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Mark M Lichterman

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The ClimbingBoy 9:Mama’s Dead
By Mark M Lichterman
Posted: Sunday, December 11, 2011
Last edited: Thursday, August 16, 2012
This short story is rated "G" by the Author.
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Climbing Boy 9:Mama’s Dead

London, England

December 24, 1843

“St. Nicholas.”


“Yes, Mum. ‘St. Nicholas,’ ‘e brings presents to all them

children, all over the world! An’…” Zachariah’s personal

experience telling him this is impossible, but feeling rather

sure that the lady would not lie to him, “‘e, eh… ‘slides down’

all them chimneys?”


“Why, uh… yes.”


After all, why would she lie to him. “Who-ee,” said in

absolute amazement, “‘e must be one dirty bloke.”

Albert had listened to this exchange looking at Zachariah,

up to his mother, and back to Zachariah, his head turning

as each spoke.


“Zachariah…” For the sake of Albert she wanted, very

badly, to end this conversation. “You’d best eat before it

gets cold.”


Patting her son on the behind to get him started, the lady

followed. When she reached the kitchen she entered, turned

back, and watched the other boy through a slight opening

of the door.


On the tray there was a fork, spoon, knife, and a linen

napkin. Lordy. Tentatively extending a finger to

touch the napkin, as though fearful of soiling its gleaming brightness, he withdrew his hand. If there were nothing on the

tray but the napkin he’d have been astonished and, looking at what

the lady had brought him, Lordy, his eyes opened wide in wonderment because he’d never seen such a feast.


On the tray there was a steaming bowl of pea soup, a

slice of heavily buttered bread, a thick slice of glazed ham,

two cookies with half a walnut baked into the middle of

each, and a cup of frothy milk.


Putting the ham on the bread, he hungrily bit into it,

then, not even considering using the spoon, the boy drank

the soup directly from the bowl.


Standing behind the partially open door, watching the

boy eat, thinking, That child! My Lord! What if he

were my child? What can he think? What must he feel,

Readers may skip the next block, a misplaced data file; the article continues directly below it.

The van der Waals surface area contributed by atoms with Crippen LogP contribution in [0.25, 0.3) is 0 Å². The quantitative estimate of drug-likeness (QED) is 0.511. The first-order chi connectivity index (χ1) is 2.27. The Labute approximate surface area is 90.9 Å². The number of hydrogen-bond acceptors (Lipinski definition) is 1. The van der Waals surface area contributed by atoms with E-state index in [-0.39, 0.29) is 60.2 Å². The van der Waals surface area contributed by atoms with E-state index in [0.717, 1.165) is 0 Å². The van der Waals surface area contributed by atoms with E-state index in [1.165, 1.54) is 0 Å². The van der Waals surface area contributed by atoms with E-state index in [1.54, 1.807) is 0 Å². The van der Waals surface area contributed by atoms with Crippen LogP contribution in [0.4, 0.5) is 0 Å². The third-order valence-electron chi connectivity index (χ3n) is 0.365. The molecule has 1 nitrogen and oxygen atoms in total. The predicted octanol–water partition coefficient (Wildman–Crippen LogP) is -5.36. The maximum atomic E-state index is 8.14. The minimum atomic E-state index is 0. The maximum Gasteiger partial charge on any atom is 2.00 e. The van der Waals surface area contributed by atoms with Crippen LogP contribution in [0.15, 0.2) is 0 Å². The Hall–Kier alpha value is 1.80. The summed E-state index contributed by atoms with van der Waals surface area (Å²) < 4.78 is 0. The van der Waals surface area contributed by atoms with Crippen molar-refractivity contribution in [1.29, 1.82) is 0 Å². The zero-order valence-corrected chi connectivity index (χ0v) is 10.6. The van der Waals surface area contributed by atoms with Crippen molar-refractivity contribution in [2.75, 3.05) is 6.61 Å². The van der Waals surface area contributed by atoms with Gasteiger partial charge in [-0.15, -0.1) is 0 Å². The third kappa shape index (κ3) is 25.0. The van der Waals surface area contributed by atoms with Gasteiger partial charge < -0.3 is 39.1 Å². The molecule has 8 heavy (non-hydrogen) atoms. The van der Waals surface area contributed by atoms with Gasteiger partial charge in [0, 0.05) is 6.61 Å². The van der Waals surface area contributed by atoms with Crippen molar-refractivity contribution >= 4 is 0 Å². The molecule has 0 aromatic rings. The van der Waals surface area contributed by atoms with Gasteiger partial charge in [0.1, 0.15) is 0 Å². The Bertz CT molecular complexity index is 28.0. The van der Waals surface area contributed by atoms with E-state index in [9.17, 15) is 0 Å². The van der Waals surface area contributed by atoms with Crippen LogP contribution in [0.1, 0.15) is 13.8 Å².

abandoned and left to a man like that? His mother,

his father? The lady wondered, Where are  his parents? Knowing Zachariah might very well be an orphan, How could anyone give a boy—a beautiful child like him—to the likes of Johnson? He’s no better than a slave being forced into this type of filthy work, and most probably… tears of anger and pity coursing down her cheeks… and most probably not even to live long enough to put what he’s learned to his own use. And the look of him! The hair, the eyes, the look of his face! Even knowing it, truly, was nothing more than a coincidence, If I had a sister (which she hadn’t) I’d swear he’d be the child of that sister, she thought again. Or, a warm feeling came to her thinking of the possibility, this boy could be my Albert’s big brother.


When she’d engaged Johnson she had been led to believe

that Zachariah was his son and—thoroughly against the

system, at least as practiced by men like Johnson—not

Johnson’s apprentice. If he’d told the truth she would never

have hired him. Now, of course the lady was glad that she

had met Zachariah… Or was she? What could she possibly

do to help him? Except…


Oh, Lord, she prayed, her lips moving silently,

Please help this boy! The thought of Moses

actually coming to mind, Please take him from this

bondage! Please allow him some bit of joy in his life!


Albert, at the table, watched his mother, as…


Watching Zachariah wolf his food, Oh, Jesus, if

there were something I might do for him! Some

way to help him! But she knew all that she could possibly

give was momentary comfort and remembrance in her prayers.


Sighing, giving the boy time to finish eating, leaving the

door, the lady went about her chores. In a short while, taking

Albert by the hand, she returned to the living room as

Zachariah was finishing the second cookie.


Still unsure of this scary person, as before, Albert hid

behind his mother, but every few seconds the little boy

bravely ventured a look around the front of her skirt.


“Zachariah,” she asked, “where is your family? How long

have you been with Mr. Johnson?”


“Mum…” Considering both questions, taking a long drink

from the cup, finishing the milk, he put the cup onto the

tray. Appearing all the whiter due to the contrast of his soot

coated skin, Zachariah now had a startlingly white milk

mustache. Wiping his sleeve over his mouth, leaving a lighter

smear across his cheek, “Mum,” he repeated, “I thinks I

been with Master Johnson for…” closing his eyes in thought,